BRUSSELS — In its first satellite export sale, China’s state-owned space hardware manufacturer has won a contract to build and launch a large telecommunications spacecraft for the Nigerian government in a $311 million deal that Nigeria’s chief negotiator said elicited little serious interest from U.S. and European companies .

The Nigerian National Space Research Development Agency (NASRDA) expects to start formal work on the project with China Great Wall Industry Corp. of Beijing Feb. 21 with a series of meetings in China.

The Nigcomsat-1 contract from Nigeria is an example of that oil-exporting nation’s determination to employ space technology, not in spite of its poverty but because of it, NASRDA Director-General Robert Boroffice said.

He said the spacecraft would be used to harvest contracts from Nigeria-based telecommunications and VSAT operators that today send more than $100 million per year to outside satellite operators. Boroffice said Nigeria will enact legislation to encourage these satellite customers to shift their business to Nigcomsat-1.

The Chinese government is not known to have built a satellite with a communications payload similar to that planned for Nigcomsat-1, but it has built platforms with the help of European payload-component suppliers including Alcatel Space. For China, the development of a satellite-manufacturing capability able to compete on world markets would help not only the satellite-equipment makers but also the builders of China’s Long March rocket series. Chinese rockets are unable to launch satellites with U.S.-made components, placing the commercial-launch market out of China’s reach except for those few spacecraft that do not carry U.S.-built hardware.

Nigeria gained experience in satellite work through a technology-transfer program with Britain’s Surrey Satellite Technology Ltd. (SSTL) that led to the launch of the Nigeriasat-1 Earth observation satellite. Nigeriasat-1 is one of four satellites in orbit as part of the SSTL-coordinated Disaster Monitoring Constellation. Algeria, Turkey and Britain also contributed satellites to the network, and China is expected to add its own spacecraft to round out the five-satellite constellation.

The Nigeriasat-1 experience, during which 15 Nigerian engineers were trained at SSTL, has encouraged Nigeria to go further.

In an interview here Feb. 17 during the International Conference on Space Cooperation, organized by the European Union and the European Space Agency, Boroffice said Nigeria is negotiating a second contract with SSTL for a higher-resolution Earth observation satellite that it will launch as part of a cooperative program with South Africa and Algeria. Boroffice said he is aiming for an optical imager with a 2.5-meter ground resolution.

The telecommunications satellite ordered from China is another example , Boroffice said. NASRDA conducted an open, international competition for the Nigcomsat-1 satellite using Telesat Canada as an intermediary and received expressions of interest from U.S., European, Russian, Israeli and Chinese companies, he said.

The Russian and Israeli bidders were unable to meet the contract terms, which called for a high-powered satellite capable of covering all of Nigeria’s territory in Ku-, C-, L- and Ka-band from the less-than-optimal position of 42 degrees east longitude.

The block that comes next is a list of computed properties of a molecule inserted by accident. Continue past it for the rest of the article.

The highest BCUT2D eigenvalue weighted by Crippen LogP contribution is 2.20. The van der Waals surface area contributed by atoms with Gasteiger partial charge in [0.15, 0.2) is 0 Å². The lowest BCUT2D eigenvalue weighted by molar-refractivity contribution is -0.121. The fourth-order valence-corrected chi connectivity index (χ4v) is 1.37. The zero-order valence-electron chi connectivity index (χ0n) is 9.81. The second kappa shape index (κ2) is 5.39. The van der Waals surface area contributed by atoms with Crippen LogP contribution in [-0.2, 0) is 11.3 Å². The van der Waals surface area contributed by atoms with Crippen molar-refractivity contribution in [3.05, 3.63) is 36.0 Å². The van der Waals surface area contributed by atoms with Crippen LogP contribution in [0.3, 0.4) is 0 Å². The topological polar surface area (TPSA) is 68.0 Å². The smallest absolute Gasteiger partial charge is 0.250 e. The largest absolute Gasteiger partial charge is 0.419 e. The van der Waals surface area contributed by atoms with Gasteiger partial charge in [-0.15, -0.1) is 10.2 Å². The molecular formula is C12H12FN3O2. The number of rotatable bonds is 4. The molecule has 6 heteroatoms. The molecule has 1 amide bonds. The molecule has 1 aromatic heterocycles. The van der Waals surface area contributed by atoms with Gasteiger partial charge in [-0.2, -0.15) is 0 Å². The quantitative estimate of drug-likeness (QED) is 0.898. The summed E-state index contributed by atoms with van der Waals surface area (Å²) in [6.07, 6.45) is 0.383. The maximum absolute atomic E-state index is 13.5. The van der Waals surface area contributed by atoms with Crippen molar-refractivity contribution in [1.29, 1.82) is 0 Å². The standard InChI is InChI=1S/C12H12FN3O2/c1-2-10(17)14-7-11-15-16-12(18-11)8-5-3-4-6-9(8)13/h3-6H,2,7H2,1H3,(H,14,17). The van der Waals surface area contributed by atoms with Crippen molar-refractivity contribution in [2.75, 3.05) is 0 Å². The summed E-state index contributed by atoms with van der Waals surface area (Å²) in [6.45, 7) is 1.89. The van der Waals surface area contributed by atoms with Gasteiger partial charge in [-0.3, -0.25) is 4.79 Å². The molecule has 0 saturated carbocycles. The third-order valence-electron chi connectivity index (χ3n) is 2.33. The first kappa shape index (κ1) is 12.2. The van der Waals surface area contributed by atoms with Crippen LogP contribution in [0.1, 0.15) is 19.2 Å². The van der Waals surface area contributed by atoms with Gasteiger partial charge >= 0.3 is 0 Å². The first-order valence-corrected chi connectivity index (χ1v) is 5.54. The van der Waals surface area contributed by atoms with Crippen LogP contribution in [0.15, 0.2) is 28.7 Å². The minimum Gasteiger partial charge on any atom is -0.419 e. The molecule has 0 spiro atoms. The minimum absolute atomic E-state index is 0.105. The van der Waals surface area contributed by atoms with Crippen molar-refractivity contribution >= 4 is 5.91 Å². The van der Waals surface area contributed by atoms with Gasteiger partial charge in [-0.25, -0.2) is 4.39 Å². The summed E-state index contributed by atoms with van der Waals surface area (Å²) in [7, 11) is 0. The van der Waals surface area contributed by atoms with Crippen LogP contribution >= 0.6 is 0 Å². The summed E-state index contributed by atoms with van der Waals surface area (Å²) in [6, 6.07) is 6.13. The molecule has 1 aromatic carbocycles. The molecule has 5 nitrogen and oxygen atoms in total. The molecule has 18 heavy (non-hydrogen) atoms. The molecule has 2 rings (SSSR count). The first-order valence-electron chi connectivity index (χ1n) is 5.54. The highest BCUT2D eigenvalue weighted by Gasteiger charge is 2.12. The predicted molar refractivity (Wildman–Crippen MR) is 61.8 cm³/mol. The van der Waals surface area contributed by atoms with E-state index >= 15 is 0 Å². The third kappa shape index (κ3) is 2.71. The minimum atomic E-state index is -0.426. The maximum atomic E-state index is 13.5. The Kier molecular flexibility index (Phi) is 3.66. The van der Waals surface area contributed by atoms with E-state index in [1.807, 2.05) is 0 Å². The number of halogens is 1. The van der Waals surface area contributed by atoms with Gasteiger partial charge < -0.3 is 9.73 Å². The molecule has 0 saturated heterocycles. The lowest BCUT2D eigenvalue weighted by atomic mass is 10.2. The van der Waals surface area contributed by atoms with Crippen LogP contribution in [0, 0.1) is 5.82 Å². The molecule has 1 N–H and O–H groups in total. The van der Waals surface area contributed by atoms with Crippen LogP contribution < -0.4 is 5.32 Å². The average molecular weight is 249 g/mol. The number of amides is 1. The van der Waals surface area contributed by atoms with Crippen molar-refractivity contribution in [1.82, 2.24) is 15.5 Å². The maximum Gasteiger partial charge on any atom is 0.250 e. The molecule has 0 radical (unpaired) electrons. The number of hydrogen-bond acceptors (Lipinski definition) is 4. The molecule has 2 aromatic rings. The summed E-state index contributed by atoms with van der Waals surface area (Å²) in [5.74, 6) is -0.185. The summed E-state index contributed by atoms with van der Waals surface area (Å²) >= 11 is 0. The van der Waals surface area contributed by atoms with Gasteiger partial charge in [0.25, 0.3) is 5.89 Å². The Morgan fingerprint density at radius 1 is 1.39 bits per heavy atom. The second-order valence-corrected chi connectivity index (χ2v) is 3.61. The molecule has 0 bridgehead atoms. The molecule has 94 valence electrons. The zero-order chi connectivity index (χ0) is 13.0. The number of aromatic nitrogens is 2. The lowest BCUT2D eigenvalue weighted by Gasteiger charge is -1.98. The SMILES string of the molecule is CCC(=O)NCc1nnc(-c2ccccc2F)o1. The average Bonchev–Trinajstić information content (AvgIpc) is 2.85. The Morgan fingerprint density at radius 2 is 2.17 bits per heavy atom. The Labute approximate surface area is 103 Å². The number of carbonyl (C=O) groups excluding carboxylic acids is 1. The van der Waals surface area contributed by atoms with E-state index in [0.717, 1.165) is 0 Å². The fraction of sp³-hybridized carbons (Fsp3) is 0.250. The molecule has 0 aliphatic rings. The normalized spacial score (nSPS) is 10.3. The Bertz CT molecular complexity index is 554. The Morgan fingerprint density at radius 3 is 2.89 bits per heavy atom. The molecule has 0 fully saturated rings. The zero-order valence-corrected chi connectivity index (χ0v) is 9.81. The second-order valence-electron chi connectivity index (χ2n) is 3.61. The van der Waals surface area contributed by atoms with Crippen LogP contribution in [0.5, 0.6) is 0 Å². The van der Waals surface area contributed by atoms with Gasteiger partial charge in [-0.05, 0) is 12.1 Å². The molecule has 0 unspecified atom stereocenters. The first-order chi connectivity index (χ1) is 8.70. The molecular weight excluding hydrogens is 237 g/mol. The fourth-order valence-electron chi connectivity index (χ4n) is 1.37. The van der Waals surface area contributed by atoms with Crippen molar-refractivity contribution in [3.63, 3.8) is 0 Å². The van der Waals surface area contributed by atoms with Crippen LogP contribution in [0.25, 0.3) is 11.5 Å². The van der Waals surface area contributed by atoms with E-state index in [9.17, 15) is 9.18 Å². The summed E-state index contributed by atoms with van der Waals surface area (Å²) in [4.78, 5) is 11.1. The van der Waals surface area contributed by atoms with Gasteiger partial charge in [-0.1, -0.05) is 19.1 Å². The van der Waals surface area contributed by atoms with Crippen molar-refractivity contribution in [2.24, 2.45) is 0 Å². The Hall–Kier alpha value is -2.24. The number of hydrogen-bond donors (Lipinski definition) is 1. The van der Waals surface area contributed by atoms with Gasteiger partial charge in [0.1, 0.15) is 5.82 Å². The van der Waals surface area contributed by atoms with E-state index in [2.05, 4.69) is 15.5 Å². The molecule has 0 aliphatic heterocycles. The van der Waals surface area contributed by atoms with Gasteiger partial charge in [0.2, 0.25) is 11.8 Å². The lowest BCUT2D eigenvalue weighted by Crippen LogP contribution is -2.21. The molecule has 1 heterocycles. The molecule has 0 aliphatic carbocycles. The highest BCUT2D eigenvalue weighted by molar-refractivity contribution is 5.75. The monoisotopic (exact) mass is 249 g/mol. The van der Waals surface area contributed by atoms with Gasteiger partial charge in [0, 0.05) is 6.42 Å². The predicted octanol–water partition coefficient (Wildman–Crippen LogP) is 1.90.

Boroffice said the major manufacturers in Europe and the United States appeared not to believe that the Nigerian government would follow through on the contract work.

He described the visit of one major manufacturer this way: “A senior representative of this company came to visit us and was arrogantly telling us what we needed, and why we didn’t want what our RFP [bid request] said,” Boroffice said. “I told him I was expecting him to ask two questions he didn’t ask, and I posed these questions to him myself: Do you see people living in trees here? Do you see lions or hyenas running in the streets? This company was not taking us seriously.”

Boroffice said U.S. bidders likely hesitated because of concerns about U.S. technology-export law. NASRD had made training of Nigerian engineers a condition of the bids for Nigcomsat-1.

China Great Wall, Boroffice said, was the only bid received by deadline that met the specifications. The contract was signed Dec. 15.

Included in the contract is a $112 million satellite apparently based on China’s DFH-4 platform. The satellite will carry 26 transponders that Boroffice said will carry the equivalent broadcasting power of 44 36-megahertz transponders.

Also included, besides the launch, insurance and a technology-transfer package, is a capacity-backup provision and possible options on a future satellite. Boroffice declined to detail the contract terms. The contract-payment plan, he said, calls for most of the $311 million to be paid out over years following a successful in-orbit delivery of Nigcomsat-1.

Nigeria has a relatively open satellite communications sector that several satellite-fleet operators have targeted. Boroffice said that with the Nigcomsat-1 contract signed, Nigerian government authorities will advise Nigeria-based satellite users that they should not enter into long-term contracts with their current satellite-capacity providers.

Boroffice said Nigeria would be establishing a commercial company to sell capacity on Nigcomsat-1, with up to 40 percent of the equity available to non-Nigerian investors. He said Nigeria is talking to several potential investors.

Peter B. de Selding was the Paris bureau chief for SpaceNews.